That’s what you need to know, Mummy. Today, you worry about what your pregnancy is taking away from your precious only child. You worry because you’re too sick to cook wholesome dinners. You worry because you’re too tired to go to the park. You worry because trips to the library are being replaced with Netflix binge sessions as you collapse, exhausted, on the couch. You worry and you worry and you worry, because that’s what we do as parents. We worry.

But today, worry a little less.

This season of life…  It’s just a season. And everything that you’re “taking away” from your child will be returned tenfold. One day you’ll wake up and find your kids playing together. You’ll walk into the room and they won’t even notice you’re there because they’re too busy having fun together. They’ll be giggling and building and discussing and making memories.

That won’t be every moment of the day. It probably won’t even be most moments of the day.

But these moments will come. And they will make it all worth it.

So hang in there, Mummy. Be brave. Worry a little less.

Because life is about to get so much better.

I need to tell you something… You smell.

New mummies, don’t get mad at me, but I’m about to say some things that might be a little hard to hear. Just listen. I’m coming from a place of no judgment. I’m coming from a place of love. I’m saying these things because you need to hear them and because I care about you and because your friends can’t tell you because you’re a crazy person right now…  Believe me.  I know all of this, because I’ve been there.  Twice.

5 Things New Mummies Need to Hear:

1. You need to put the Internet away for a at least the first month. Your baby doesn’t have that rare illness that you’re reading about. You don’t need to read that story about the mum dropping her baby, or forgetting it somewhere, or a random cat breaking into the house and eating the infant. You don’t need to ask Facebook what formula, or nappies, or sleep training method is right. People have been having babies for a *couple* of years without the Internet, and it seemed to work out just fine. Phone a friend.  Phone your mum.  Because, generally speaking, people on the Internet are arseholes.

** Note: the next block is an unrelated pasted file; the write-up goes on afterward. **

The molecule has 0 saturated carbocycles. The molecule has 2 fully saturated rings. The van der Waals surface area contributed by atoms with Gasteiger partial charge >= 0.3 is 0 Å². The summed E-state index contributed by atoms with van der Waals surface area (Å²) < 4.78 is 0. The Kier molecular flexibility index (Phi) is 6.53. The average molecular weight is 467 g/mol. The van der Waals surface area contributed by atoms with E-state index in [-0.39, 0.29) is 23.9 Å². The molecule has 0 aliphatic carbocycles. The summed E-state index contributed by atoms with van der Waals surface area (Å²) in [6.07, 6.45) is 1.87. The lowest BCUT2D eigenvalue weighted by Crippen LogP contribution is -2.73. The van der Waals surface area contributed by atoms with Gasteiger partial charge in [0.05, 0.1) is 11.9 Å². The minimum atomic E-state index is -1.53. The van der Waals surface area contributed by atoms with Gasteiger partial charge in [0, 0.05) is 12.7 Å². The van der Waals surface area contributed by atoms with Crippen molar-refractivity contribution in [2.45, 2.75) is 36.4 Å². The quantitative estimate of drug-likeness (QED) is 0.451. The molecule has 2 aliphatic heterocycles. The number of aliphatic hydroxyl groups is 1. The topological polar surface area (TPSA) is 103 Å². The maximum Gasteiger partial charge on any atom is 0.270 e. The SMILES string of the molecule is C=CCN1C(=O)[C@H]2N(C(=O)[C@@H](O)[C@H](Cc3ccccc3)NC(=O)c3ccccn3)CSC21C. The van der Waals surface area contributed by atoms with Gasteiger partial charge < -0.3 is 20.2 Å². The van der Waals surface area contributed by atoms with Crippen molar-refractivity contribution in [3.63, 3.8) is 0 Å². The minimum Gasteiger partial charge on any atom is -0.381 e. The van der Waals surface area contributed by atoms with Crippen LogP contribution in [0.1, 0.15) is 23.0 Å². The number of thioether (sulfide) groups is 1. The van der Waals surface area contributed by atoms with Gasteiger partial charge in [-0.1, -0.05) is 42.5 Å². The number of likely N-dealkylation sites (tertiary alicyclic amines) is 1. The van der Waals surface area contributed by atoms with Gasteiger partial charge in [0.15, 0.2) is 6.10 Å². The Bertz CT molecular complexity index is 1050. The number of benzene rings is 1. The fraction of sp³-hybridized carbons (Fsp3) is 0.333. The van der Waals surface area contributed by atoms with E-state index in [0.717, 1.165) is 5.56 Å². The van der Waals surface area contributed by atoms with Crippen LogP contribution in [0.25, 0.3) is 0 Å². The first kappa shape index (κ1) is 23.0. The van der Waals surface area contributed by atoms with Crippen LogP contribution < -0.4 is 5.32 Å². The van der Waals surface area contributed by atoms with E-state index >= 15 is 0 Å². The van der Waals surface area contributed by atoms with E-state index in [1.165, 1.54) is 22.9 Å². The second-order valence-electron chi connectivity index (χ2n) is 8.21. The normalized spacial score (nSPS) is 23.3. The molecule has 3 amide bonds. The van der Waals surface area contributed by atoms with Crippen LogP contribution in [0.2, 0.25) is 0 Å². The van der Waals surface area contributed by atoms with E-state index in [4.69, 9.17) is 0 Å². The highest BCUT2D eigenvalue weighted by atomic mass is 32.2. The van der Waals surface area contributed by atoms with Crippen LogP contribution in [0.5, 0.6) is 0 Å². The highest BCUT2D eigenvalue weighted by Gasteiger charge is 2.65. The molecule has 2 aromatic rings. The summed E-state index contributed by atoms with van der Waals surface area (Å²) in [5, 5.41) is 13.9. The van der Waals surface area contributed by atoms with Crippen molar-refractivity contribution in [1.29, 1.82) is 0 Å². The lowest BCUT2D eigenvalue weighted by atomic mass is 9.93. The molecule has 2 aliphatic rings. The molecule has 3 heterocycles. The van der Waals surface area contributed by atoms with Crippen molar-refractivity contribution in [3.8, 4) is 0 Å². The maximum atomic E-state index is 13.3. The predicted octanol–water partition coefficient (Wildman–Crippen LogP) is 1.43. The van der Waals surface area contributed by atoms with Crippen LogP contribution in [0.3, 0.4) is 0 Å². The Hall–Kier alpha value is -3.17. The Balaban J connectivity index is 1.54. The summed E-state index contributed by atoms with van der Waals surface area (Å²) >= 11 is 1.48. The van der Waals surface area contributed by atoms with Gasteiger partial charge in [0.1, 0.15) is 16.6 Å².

2. No, we won’t vote for your baby. Your baby is absolutely the most precious little thing on the planet. We get it, but no one is going to vote for them for the cutest baby contest – even if it does mean you could win a all expenses paid trip around the world for two. Send the link to your parents and if they can figure out how to actually vote, you’re set, because they were the only people who were going to vote anyway. You’ve just saved yourself a tiny little shred of embarrassment. You’re welcome.

3. Sweetie, you stink.  I’m sorry, but if you think that you stink, it’s more than likely because you do.  It’s true.  I’m going to blame it on the hormones, or maybe it’s stress sweat, or maybe it’s because you haven’t showered in days, but you smell a little ripe.  Take a few minutes for yourself and go take a shower.  Please.

4. If you’re feeling crazy, it’s because you are. You’re supposed to be a little crazy right now. You’re probably a little nervous, excited, scared, and exhausted, and you have hormones bouncing around like ping-pong balls. It’s ok.  Honestly.  Just focus on that little model baby of yours and cry in the privacy of your own shower.

5. You’re doing great and you WILL feel normal again one day…  Not today, but one day.  I still quite often look at people whilst I’m out and about, and thinking “LOOK AT THEM! Walking around all normal! Will I ever walk around like a normal person with normal thoughts? Will I ever enjoy a glass of wine again? (Not that I drink anyway, but…)  Will I ever sleep, like REALLY sleep, and not just sort of drift?” It all happens. You sleep. You drink. You walk. You find a new normal-ish…  Just not today, but it will happen. I promise.